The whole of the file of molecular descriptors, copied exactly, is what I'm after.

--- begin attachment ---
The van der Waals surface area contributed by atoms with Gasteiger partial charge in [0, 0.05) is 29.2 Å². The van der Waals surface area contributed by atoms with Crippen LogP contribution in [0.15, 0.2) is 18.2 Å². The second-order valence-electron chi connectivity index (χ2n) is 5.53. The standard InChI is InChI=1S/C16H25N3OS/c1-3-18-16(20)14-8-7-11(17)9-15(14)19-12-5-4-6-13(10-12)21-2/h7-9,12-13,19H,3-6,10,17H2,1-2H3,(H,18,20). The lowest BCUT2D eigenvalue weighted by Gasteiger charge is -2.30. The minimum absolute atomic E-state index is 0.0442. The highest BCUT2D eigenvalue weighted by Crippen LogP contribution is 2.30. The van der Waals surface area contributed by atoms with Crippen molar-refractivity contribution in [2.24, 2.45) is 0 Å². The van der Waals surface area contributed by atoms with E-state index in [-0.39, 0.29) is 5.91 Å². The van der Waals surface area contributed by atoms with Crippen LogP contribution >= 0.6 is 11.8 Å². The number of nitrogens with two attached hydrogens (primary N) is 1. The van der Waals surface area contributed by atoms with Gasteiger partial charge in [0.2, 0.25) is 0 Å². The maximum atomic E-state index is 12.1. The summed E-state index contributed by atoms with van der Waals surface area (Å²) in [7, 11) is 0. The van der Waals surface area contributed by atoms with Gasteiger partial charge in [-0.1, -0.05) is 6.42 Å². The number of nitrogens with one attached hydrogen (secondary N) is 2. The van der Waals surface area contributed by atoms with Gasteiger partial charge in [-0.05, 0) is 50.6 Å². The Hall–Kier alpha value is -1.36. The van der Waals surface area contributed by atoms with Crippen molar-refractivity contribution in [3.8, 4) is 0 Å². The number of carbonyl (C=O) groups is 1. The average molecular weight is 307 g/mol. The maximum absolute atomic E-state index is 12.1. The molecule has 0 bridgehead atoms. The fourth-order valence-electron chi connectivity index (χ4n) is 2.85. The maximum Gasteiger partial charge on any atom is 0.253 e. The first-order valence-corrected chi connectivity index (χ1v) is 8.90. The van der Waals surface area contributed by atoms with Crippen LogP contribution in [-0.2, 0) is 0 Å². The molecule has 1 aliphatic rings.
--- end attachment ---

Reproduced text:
The van der Waals surface area contributed by atoms with Gasteiger partial charge in [0, 0.05) is 29.2 Å². The van der Waals surface area contributed by atoms with Crippen LogP contribution in [0.15, 0.2) is 18.2 Å². The second-order valence-electron chi connectivity index (χ2n) is 5.53. The standard InChI is InChI=1S/C16H25N3OS/c1-3-18-16(20)14-8-7-11(17)9-15(14)19-12-5-4-6-13(10-12)21-2/h7-9,12-13,19H,3-6,10,17H2,1-2H3,(H,18,20). The lowest BCUT2D eigenvalue weighted by Gasteiger charge is -2.30. The minimum absolute atomic E-state index is 0.0442. The highest BCUT2D eigenvalue weighted by Crippen LogP contribution is 2.30. The van der Waals surface area contributed by atoms with Crippen molar-refractivity contribution in [2.24, 2.45) is 0 Å². The van der Waals surface area contributed by atoms with E-state index in [-0.39, 0.29) is 5.91 Å². The van der Waals surface area contributed by atoms with Crippen LogP contribution >= 0.6 is 11.8 Å². The number of nitrogens with two attached hydrogens (primary N) is 1. The van der Waals surface area contributed by atoms with Gasteiger partial charge in [0.2, 0.25) is 0 Å². The maximum atomic E-state index is 12.1. The summed E-state index contributed by atoms with van der Waals surface area (Å²) in [7, 11) is 0. The van der Waals surface area contributed by atoms with Gasteiger partial charge in [-0.1, -0.05) is 6.42 Å². The number of nitrogens with one attached hydrogen (secondary N) is 2. The van der Waals surface area contributed by atoms with Gasteiger partial charge in [-0.05, 0) is 50.6 Å². The Hall–Kier alpha value is -1.36. The van der Waals surface area contributed by atoms with Crippen molar-refractivity contribution in [3.8, 4) is 0 Å². The number of carbonyl (C=O) groups is 1. The average molecular weight is 307 g/mol. The maximum absolute atomic E-state index is 12.1. The molecule has 0 bridgehead atoms. The fourth-order valence-electron chi connectivity index (χ4n) is 2.85. The maximum Gasteiger partial charge on any atom is 0.253 e. The first-order valence-corrected chi connectivity index (χ1v) is 8.90. The van der Waals surface area contributed by atoms with Crippen LogP contribution in [-0.2, 0) is 0 Å². The molecule has 1 aliphatic rings.